Baggage is found to be one of the common causes of the spread of infection at public places like railway stations, airports, hotels, etc. In association with Vehant Technologies, a Noida-based tech firm, an R&D centre based in Hyderabad has developed a UV based baggage disinfection tunnel named “KritiScan UV Baggage Disinfection System” to provide 360-degree coverage to disinfect any luggage within less time. It can also be installed at bus terminals, commercial buildings, and metro stations for quick baggage disinfection to fight against COVID-19 infection.
Now the question is – Which UV Light is most infective?
UVA and UVB lights were also used to kill the SARS-CoV2 virus, but they were not found to be most effective. This way, the UV-C radiation has been proven to be most effective as disinfection is entirely chemical-free and dry. It quickly kills the genetic material of the virus when it is released on the infected baggage surface.
Why is UVA or UVB light not used for disinfection?
UVA radiation has been found to be less harmful than UVB, but it is also around 1000 times less powerful to kill SARS viruses than UVB and UVC. It can also increase the risk of developing skin cancer and skin ageing.
On the other side, UVB radiation has been found to be quite useful to inactivate various SARS viruses, but it is not much powerful against COVID-19. It is also more harmful than UVC to humans as it can be absorbed deeply into the eye and skin. It can also develop cataracts and skin cancer and also leads to DNA damage.
Are all UVC radiating lamps the same?
No, UVC lamps emit different UV-C radiation in different wavelengths, i.e. 222nm or 254 nm, or even further. You may see infrared and visible radiation emitted from some lamps. These wavelengths may also affect the lamp’s efficacy when it comes to inactivating a virus and pose a health hazard to the user. Some lights release several wavelengths. So, it is essential to test the lamp to find out how much wavelengths are emitted. It is found that 222nm of wavelength may be less harmful to the DNA, eyes, and skin than 254nm. But there is still a lack of long-term records.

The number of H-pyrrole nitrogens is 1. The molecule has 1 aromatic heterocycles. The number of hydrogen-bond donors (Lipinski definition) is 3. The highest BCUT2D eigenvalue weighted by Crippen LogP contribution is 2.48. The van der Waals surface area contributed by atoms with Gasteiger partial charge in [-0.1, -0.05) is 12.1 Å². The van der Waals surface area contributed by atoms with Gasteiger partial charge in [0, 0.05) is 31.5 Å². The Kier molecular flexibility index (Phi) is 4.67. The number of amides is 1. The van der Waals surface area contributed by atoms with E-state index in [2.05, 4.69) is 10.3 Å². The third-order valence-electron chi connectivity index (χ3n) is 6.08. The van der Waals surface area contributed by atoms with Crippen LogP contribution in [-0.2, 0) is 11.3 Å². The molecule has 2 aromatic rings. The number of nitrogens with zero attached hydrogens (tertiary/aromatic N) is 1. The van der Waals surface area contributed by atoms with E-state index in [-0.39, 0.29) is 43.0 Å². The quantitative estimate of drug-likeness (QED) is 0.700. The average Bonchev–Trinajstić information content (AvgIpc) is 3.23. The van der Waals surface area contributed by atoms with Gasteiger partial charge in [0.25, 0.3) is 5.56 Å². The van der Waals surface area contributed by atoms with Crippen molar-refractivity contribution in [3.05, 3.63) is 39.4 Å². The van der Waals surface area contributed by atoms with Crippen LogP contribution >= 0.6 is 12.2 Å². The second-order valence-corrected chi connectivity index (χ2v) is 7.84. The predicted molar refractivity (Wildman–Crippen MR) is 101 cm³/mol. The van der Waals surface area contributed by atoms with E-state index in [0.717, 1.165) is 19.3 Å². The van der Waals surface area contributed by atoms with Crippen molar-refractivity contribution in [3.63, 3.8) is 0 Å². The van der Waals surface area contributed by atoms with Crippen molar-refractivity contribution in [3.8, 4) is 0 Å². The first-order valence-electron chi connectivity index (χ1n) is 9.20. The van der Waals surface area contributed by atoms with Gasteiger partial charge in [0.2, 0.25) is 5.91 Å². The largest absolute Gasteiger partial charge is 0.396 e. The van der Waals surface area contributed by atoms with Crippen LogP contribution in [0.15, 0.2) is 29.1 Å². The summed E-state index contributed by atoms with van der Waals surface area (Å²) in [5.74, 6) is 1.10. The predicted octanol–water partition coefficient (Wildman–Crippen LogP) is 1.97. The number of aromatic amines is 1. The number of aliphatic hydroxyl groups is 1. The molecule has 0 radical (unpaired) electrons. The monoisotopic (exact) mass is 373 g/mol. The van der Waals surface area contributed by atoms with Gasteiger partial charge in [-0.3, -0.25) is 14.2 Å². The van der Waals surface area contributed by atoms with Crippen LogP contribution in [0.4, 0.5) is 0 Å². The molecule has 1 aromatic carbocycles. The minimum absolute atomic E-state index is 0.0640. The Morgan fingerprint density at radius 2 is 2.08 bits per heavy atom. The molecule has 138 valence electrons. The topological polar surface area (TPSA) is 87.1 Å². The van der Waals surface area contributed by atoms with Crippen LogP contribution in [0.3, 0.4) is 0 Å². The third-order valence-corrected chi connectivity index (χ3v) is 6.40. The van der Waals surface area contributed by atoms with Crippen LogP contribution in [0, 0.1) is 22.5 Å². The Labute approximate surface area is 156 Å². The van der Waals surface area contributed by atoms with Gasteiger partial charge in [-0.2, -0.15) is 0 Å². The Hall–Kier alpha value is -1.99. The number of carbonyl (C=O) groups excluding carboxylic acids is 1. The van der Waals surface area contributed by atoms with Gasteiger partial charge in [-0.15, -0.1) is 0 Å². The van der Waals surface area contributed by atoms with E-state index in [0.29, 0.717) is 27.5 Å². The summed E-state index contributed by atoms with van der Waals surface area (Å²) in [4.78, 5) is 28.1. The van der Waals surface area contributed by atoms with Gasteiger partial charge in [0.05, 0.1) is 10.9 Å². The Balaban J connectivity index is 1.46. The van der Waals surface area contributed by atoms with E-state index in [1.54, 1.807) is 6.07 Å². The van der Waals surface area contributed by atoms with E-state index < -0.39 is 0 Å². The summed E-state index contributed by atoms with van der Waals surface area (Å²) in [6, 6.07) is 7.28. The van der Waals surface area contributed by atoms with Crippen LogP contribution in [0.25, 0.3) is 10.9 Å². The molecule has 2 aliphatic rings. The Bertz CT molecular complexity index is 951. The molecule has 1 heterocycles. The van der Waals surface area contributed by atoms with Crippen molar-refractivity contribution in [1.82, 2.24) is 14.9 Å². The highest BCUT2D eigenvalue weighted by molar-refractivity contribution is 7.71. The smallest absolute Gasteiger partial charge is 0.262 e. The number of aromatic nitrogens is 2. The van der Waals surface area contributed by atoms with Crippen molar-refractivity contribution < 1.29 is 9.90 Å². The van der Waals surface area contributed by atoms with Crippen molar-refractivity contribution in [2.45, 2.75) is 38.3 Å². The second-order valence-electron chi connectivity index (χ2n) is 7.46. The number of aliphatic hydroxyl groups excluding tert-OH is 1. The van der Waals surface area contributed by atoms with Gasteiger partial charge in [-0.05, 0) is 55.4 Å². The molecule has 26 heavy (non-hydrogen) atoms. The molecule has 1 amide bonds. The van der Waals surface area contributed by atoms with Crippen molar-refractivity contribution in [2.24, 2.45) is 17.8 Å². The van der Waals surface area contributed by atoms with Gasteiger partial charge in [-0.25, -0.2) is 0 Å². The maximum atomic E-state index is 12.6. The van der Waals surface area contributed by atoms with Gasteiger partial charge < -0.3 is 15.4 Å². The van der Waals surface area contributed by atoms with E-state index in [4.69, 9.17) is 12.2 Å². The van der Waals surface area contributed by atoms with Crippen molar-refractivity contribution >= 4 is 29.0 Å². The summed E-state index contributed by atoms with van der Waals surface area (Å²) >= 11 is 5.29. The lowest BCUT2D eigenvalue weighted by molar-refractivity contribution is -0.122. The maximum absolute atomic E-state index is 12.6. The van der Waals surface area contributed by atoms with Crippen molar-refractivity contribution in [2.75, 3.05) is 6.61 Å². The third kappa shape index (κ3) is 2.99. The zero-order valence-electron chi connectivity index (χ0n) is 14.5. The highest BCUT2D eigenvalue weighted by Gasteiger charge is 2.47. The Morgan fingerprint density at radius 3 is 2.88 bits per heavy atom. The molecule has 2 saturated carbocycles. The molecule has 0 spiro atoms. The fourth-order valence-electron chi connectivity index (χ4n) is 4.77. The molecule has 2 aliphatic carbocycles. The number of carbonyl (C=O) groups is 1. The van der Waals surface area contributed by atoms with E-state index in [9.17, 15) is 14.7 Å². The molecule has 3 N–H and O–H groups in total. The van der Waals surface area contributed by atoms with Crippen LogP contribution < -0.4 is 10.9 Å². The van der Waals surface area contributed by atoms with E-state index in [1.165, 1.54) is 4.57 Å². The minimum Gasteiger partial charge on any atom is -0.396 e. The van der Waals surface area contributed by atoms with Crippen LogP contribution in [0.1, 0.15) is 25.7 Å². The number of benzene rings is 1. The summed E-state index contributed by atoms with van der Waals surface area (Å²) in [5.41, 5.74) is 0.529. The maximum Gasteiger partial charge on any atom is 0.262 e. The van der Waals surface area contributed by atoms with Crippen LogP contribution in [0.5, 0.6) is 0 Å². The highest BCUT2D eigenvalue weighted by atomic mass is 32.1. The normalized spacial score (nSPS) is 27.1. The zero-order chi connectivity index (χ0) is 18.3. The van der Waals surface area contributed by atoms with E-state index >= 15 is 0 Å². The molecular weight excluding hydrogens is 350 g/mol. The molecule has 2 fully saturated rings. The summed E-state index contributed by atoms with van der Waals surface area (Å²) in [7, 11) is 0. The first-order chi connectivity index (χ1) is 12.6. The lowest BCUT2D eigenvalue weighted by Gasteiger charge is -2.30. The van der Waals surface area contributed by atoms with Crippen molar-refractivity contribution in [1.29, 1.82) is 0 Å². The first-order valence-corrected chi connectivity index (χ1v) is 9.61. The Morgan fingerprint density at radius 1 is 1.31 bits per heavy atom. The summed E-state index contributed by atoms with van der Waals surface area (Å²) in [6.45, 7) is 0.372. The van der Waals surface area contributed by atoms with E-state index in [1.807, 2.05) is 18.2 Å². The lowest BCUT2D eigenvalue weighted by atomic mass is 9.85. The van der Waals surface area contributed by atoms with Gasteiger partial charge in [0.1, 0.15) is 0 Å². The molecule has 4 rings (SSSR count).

What types of lamps can emit UV-C Radiation?
- Far-UVC Lamp or Excimer Lamp – It has around 220 nm of peak emission.
- Low–pressure mercury lamp – It is the most widely-used type of light which has been used for a long time to emit UVC radiation. It emits UVC at 254nm. This type of lamp can also emit other wavelengths.
- Pulsed xenon lamps – These lamps emit a mild pulse of infrared and visible UV light at a broad spectrum. It has been filtered and used in various hospitals to disinfect surfaces in treatment rooms and operation theaters. These are widely used when no one is there.
- LEDs – Light-emitting diodes or LEDs are very prevalent and produce the most common UV radiation at a very narrow wavelength. The peak wavelengths of the most widely used UV LEDs are 265 nm, 280 nm, and 273 nm. LEDs have no mercury. Hence, they are better than low-pressure mercury. But they are also less effective against germs because of high directionality and small surface area.
Are UV-C lamps effective against COVID-19?
UV-C radiation has been proven effective in non-porous surfaces, air and water. It has been used widely for decades to control the spread of TB bacteria. Hence, these are also known as germicidal lamps. It is found that UVC radiation can inactivate the outer protein shell of SARS-CoV, which is different from the existing SARS-CoV-2.
But it ultimately inactivates the virus. It may also work against the novel Coronavirus that causes COVID-19. It is widely used to disinfect the air in air ducts. It can safely use UVC radiation while preventing direct exposure to eyes and skin. In addition, installing UVC in a baggage scanner can also avoid any human contact as it is completely covered from both sides.